Personally, this felt weird to me, because my own experience with marriage was so different. Neither of us had anything resembling cold feet or fear about marriage. (Irritation at the wedding planning process yes - we have agreed to elope if we ever renew our vows…) We weren’t naive, either. We both knew each other well, and had both good judgment and great chemistry on our side. Likewise, there was no fear of the honeymoon. And we had a blast in every possible way. Obviously marriage isn’t one long ecstasy - we have had our tough moments too - but we both have had more fun than we expected too. 

Perhaps one telling exchange here is in the incident where George and Emily realize they love each other. George has been so focused on baseball that he has gotten a reputation as stuck up. Emily calls him out, and he feels the weight of it. 

EMILY: I always expect a man to be perfect and I think he should be.
GEORGE: Oh . . . I don’t think it’s possible to be perfect, Emily.
EMILY: Well, my father is, and as far as I can see your father is. There’s no reason on earth why you shouldn’t be too.
GEORGE: Well, I feel it is the other way round. That men aren’t naturally good; but girls are. 
EMILY: Well, you might as well know right now that I’m not perfect. It’s not as easy for a girl to be perfect as a man, because we girls are more--more--nervous.--Now I’m sorry I said all that about you. I don’t know what made me say it.

This is a well-written exchange. Both are expressing flawed views - based on gender essentialism of course - that interfere with their ability to really see the other. But they are still a good match, and legitimately good kids. Wilder handles dialogue like this in such an understated way, but with a lot more nuance when you think carefully about it. A good pair of actors could take these lines in different directions, for sure. 

In the third act, we learn that thirteen years later, Emily has died in childbirth (sorry about the spoiler, but the play is 80 years old…) Several of the other characters are dead now as well, and resting in the graveyard. They are conscious, but waiting. Not waiting for judgment, but for the future. A future when they will see clearly and become most themselves. This is in contrast to the living, who live “in closed boxes” - caskets of their own, where they cannot see the big picture. Emily goes back to her twelfth birthday (against the advice of the other dead), and receives not pleasure, but horror at seeing how everyone fails to live in the moment, but are so distracted as to not really see or hear each other.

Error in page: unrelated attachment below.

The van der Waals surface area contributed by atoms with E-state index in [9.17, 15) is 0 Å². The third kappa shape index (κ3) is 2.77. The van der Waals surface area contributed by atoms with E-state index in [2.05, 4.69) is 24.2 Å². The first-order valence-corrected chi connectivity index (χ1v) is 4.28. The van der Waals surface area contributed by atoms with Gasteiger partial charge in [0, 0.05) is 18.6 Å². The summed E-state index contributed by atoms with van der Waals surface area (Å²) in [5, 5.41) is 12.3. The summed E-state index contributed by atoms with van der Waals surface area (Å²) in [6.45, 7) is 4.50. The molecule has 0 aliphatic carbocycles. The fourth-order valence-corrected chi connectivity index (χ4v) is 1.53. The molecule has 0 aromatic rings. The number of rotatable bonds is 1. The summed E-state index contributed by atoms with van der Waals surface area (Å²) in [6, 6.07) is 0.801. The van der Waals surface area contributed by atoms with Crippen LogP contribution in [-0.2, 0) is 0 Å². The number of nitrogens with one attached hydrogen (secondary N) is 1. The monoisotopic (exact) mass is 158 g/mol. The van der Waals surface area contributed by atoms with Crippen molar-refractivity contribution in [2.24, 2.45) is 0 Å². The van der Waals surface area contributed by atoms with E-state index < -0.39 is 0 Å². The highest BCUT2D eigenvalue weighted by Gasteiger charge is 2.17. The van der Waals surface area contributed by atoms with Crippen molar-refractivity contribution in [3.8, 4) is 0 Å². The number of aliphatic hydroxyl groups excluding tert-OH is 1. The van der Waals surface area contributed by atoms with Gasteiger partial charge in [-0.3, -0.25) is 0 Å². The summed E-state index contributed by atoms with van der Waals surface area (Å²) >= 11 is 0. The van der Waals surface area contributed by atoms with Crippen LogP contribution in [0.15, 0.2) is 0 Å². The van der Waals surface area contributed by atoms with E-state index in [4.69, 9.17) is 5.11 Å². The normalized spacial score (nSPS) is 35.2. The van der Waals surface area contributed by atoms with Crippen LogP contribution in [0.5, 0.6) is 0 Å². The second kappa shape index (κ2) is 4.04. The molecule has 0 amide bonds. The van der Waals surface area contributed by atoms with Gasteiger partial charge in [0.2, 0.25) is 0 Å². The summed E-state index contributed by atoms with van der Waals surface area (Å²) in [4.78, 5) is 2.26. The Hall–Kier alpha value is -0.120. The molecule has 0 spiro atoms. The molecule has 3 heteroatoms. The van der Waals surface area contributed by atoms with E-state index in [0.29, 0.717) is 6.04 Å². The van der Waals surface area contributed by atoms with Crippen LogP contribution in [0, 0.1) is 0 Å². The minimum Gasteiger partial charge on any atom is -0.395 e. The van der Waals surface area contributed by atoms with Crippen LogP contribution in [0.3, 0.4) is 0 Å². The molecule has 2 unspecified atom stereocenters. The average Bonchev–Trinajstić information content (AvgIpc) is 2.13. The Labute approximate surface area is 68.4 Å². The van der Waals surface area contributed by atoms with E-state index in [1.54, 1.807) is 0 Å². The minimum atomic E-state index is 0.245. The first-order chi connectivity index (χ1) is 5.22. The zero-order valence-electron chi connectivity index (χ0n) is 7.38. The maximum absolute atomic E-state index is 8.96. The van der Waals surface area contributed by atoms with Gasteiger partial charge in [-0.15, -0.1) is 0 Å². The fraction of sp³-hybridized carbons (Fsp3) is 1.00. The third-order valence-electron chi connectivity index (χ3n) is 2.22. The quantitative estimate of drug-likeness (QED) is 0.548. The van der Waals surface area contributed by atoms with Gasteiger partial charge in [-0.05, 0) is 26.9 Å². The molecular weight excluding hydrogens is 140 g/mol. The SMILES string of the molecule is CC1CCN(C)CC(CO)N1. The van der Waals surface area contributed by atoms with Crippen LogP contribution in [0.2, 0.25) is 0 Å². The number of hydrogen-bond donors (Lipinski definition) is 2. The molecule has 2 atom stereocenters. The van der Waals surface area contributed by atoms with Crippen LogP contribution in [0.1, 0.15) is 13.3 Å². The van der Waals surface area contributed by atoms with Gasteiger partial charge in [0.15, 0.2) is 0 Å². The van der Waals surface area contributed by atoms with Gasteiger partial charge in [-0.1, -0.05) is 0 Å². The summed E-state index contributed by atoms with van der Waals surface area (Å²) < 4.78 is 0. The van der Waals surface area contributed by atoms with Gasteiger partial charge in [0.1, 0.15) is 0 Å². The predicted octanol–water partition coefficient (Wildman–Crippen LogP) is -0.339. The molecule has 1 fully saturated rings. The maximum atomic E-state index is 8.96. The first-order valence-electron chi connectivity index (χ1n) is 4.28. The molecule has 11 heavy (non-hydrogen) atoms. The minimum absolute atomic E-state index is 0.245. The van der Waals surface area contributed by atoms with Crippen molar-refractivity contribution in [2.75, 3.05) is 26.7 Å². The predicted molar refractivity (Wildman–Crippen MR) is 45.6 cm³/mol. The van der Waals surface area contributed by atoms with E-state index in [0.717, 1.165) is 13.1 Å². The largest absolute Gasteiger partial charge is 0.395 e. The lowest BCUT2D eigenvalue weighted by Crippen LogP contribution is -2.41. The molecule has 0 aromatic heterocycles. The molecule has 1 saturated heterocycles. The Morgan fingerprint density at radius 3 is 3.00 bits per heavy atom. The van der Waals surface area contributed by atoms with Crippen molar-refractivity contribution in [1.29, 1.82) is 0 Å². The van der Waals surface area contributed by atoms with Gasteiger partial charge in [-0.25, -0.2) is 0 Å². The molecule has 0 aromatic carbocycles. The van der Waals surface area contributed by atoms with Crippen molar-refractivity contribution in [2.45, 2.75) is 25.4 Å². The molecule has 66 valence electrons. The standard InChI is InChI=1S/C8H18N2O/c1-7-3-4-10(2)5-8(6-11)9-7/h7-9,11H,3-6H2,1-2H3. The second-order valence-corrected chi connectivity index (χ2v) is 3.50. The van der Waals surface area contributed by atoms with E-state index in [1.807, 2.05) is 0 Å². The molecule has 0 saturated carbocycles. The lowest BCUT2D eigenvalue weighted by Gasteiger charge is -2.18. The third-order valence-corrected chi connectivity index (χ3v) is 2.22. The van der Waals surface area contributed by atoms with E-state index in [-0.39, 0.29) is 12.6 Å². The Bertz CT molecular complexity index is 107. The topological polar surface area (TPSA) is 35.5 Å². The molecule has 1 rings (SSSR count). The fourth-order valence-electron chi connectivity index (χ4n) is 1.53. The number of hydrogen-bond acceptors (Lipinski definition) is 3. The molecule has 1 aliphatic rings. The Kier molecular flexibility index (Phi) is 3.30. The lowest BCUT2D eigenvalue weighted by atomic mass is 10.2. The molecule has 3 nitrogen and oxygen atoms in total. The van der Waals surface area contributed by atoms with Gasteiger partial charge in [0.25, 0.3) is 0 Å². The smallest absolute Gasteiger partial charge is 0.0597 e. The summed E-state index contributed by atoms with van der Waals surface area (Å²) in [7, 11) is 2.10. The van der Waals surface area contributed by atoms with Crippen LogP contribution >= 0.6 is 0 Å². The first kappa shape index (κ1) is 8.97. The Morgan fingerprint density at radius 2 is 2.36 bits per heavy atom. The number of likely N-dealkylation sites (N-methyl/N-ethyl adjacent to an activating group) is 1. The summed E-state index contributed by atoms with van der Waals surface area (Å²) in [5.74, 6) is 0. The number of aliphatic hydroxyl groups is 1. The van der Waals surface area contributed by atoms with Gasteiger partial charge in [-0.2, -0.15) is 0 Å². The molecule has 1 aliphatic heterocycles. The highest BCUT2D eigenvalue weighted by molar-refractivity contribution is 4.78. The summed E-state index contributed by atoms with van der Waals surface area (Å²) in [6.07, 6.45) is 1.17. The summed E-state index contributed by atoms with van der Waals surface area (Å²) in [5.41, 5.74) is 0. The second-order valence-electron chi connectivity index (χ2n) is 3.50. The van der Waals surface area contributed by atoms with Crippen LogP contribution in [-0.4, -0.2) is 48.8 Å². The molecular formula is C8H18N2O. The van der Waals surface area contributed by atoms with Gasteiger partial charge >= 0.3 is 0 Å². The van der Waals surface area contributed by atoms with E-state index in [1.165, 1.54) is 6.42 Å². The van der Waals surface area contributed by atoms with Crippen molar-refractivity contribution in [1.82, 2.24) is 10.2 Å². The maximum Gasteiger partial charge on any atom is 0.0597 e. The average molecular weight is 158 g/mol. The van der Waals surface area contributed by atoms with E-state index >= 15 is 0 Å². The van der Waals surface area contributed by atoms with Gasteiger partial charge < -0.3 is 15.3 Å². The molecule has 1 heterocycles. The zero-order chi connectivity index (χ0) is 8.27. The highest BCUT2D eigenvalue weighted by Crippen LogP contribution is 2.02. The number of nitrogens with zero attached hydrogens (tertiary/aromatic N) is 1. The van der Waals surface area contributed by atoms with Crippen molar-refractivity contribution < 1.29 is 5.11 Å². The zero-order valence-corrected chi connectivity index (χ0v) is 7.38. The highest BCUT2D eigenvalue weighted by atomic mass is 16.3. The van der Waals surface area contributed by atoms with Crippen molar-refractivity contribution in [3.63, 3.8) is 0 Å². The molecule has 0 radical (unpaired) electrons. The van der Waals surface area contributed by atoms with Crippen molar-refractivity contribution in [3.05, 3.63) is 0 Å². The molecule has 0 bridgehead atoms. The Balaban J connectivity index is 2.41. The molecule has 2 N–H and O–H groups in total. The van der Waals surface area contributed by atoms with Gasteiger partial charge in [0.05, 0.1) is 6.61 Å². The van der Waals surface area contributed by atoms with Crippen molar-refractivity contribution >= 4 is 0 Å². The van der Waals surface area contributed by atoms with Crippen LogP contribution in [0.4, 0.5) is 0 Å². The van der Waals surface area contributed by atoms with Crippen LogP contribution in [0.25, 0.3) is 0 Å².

This is the bit that I mentioned above that probably seemed controversial at the time. Wilder explains in the other materials, however, that it wasn’t his idea exactly - it’s from Purgatory. (Wilder does not appear to have been religious in the usual sense, but the play itself assumes some sort of transcendence and religious truth.) The positive vision of the future as the time when we all see clearly face to face rather than darkly through a glass is why I cannot say the play is in the least pessimistic. It is rather positive overall. 

The ending differs in the movie: Emily turns out to have dreamt of her death instead, and she is given a chance to live with the insight. The correspondence between Wilder and Lesser discusses this change - which Wilder approved of completely. In his view, the screen and the stage were different, and expectations were different, and killing a beloved character didn’t fit with the message of the play when done on screen. In the stage version, Wilder felt that it was clearly metaphorical, and the death of Emily was easily seen as a “death comes for us all” moment. 

By the way, the correspondence is fascinating. The portion reprinted was selected to represent the discussion of bigger ideas, rather than fine details, but there is a lot left of the viewpoints of the two men regarding the differences between stage and screen, particularly the different ways to convey the sense of the whole town from scenes which see only small places. Both men clearly care about the final product - and see it as fine art, not mere flashy entertainment. They both are congenial and admire each other. It was a good working partnership. 

It would be interesting to see Our Town on stage some time. Perhaps one of our local theater groups will take on the challenge someday.

One final note: Wilder is one of a very few who have won three or more Pulitzer prizes, and the only one to have won for both drama and a novel. Our Town was the second of the three. His 1927 novel The Bridge of San Luis Rey was the first, and the third was the play The Skin of Our Teeth. Both are on my eventual reading list.